Join Finovate VP and Host of the Finovate Podcast Greg Palmer as he shares his video conversations with Finovate Best of Show winning companies. Greg Palmer catches up with Hal Lonas, Chief Technology Officer with Trulioo. FinovateEurope 2022 Best of Show winner. Demo video. “(Identity verification) is very challenging, especially when you look at it Read more...
NEW YORK — MATTIO Communications, one of the longest-running and the largest cannabis marketing services firms, today announced the launch of MATTIO+FIORE Media, a new cannabis-focused paid media and performance marketing […]
Proto’s portal technology could bring holograms to the mainstream. Imagine being able to beam a lifelike hologram of yourself anywhere across the world in a matter of seconds. Sounds like something you might see in an episode of Star Trek. Contrary to popular belief, however, this technology is already here, and it’s pretty amazing. Los […]
The internet has become the best tool to reach an audience today. According to Statista, internet users spend 3 hours daily on average on the internet for communication, entertainment, and other purposes. This has encouraged small business owners to connect with their target audience digitally. To drive conversations and achieve desired results, small businesses need […]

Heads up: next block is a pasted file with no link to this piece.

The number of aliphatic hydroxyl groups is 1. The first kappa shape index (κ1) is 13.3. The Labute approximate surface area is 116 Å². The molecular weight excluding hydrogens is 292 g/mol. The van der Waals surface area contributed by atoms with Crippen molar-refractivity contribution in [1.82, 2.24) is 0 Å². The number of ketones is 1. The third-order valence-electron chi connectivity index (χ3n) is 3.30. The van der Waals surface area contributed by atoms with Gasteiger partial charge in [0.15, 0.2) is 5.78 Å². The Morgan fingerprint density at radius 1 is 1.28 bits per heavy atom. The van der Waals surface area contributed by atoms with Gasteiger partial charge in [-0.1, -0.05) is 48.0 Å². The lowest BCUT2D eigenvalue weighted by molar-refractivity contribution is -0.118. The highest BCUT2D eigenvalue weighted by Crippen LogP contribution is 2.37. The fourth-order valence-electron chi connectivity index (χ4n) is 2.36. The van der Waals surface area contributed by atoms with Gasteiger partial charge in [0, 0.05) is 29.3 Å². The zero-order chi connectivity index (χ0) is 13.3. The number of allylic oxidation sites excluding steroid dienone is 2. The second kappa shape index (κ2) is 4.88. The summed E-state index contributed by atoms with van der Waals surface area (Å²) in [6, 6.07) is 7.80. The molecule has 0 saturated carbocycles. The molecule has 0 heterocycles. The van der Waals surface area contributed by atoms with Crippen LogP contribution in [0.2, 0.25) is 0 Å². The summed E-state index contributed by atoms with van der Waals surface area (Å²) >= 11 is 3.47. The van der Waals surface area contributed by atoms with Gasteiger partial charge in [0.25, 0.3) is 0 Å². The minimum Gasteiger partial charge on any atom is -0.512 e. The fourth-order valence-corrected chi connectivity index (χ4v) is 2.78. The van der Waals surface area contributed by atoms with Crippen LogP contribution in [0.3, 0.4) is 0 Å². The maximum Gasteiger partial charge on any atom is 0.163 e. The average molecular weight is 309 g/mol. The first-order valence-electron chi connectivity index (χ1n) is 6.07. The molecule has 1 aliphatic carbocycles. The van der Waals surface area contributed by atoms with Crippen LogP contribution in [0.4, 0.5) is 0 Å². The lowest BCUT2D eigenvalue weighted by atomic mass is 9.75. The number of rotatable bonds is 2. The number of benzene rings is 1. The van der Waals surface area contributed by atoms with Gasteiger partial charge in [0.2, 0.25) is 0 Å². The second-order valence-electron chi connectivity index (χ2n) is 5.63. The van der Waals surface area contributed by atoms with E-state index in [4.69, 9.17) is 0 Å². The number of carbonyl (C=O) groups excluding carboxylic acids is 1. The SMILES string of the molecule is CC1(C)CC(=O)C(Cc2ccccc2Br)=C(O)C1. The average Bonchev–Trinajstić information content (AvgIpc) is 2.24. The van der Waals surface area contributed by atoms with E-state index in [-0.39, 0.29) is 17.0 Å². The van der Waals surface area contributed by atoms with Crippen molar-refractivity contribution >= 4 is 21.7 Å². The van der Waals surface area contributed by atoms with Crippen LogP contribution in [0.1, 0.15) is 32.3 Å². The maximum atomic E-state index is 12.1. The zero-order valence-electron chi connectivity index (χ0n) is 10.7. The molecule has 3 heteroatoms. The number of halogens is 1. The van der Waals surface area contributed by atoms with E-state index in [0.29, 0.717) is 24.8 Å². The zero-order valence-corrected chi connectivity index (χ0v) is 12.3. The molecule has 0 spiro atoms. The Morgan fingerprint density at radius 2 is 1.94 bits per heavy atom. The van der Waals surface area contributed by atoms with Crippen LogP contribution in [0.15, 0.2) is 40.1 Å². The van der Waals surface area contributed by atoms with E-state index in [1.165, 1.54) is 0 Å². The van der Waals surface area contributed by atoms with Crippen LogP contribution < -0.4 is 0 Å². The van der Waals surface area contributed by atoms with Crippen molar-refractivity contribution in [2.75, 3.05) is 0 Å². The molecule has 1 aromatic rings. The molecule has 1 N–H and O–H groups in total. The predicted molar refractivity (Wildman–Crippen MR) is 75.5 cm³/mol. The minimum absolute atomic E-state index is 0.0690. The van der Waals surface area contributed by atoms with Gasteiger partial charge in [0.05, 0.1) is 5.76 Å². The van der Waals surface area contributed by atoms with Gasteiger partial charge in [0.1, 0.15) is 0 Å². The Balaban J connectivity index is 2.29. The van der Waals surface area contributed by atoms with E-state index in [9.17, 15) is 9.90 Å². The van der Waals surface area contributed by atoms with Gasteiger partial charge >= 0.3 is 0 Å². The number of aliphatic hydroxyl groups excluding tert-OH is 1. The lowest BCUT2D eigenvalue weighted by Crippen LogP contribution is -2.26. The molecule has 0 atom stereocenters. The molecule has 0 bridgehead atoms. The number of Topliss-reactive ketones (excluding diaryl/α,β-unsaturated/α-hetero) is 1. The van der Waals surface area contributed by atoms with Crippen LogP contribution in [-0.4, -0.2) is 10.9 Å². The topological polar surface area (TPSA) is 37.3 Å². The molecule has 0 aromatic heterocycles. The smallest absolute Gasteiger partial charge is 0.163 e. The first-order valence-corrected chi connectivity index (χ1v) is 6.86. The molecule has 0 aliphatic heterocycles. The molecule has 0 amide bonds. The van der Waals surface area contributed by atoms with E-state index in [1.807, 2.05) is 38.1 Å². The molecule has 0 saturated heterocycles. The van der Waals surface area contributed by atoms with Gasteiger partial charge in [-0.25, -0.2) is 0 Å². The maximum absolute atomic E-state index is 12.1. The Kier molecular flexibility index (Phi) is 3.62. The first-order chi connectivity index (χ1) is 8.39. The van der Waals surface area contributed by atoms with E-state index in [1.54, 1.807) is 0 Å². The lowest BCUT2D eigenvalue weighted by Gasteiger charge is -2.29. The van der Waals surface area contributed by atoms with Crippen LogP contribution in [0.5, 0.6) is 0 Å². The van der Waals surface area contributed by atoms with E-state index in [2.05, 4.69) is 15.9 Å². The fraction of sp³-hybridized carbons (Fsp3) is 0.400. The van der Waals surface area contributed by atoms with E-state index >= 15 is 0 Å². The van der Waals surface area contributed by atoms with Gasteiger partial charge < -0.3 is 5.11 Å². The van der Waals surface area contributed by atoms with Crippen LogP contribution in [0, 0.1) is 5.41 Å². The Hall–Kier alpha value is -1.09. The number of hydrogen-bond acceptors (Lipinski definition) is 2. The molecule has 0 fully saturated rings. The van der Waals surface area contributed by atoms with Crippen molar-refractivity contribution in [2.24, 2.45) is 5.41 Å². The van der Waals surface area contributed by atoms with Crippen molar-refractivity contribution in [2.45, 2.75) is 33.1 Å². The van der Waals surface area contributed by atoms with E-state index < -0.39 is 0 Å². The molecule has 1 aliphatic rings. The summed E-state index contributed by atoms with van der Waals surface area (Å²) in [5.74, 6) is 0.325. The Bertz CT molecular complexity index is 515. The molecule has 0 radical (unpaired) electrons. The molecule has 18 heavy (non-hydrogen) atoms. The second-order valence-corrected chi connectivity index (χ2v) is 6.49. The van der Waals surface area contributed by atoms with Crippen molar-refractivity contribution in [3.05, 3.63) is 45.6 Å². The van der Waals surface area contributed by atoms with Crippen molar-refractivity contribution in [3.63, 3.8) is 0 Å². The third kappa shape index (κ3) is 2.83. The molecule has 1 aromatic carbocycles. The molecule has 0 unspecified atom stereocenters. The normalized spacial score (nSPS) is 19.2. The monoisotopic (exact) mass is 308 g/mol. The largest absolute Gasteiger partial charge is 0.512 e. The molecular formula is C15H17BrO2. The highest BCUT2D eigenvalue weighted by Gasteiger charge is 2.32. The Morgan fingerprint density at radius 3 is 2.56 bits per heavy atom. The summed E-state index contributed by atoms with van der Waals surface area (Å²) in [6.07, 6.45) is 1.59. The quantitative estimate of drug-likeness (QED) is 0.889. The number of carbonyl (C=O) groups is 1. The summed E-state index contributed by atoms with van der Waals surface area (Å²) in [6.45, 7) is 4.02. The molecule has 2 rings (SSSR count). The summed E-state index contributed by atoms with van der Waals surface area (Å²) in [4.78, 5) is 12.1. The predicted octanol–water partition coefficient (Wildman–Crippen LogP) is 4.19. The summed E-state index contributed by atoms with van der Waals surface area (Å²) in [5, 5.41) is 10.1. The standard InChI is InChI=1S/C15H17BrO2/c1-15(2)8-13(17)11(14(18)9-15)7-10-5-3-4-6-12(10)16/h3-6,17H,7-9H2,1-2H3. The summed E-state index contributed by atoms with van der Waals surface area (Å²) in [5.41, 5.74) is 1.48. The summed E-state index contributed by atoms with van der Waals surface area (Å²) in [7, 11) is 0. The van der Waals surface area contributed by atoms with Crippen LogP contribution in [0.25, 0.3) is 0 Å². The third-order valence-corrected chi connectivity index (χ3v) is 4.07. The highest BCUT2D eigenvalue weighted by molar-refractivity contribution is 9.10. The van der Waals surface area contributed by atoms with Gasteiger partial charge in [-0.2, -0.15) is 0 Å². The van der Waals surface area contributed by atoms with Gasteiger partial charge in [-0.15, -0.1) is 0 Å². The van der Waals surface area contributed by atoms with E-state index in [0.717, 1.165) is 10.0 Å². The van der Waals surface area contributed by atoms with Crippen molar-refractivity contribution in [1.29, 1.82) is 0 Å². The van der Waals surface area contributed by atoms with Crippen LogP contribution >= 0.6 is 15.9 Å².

LunaOne aims to remove the barriers to Metaverse adoption as the first decentralized virtual environment to merge business, education, and gaming. In order to grow the metaverse’s ecosystem, LunaOne’s XLN token – currently available for presale on the project’s website – is essential. The ecosystem’s principal currency, XLN, may be used to buy anything, including […]
here are the top trending news from the world of technology 1) Youtube to stream 4,000 TV episodes & 1,500 movies for free in U.S. In a unique move, Youtube to allow users in the U.S. to stream nearly 4,000 TV episodes and 1,500 movies absolutely free. These TV episodes and movies will feature ads [...]
An international community of museum professionals tagged “We Are Museums” in collaboration with TZ Connect, a Berlin-based team dedicated to advancing the Tezos ecosystem is thrilled to announce the launch of a new Web3 fellowship program for the arts and culture institutions dubbed “WAC Fellowship”. An Education Program for Web3 Enthusiasts The proposed WAC Fellowship […]
America's gas stations aren't always pretty to look at. They can often be a grimey lens into people's most basic, and at times, unflattering needs. We rely on them when we're desperate for a bathroom, or when we need to buy junk food, cigarettes, questionable beer, and a lottery ticket to pin hopes and dreams on before filling our car with gas and speeding off like we were never there to begin with.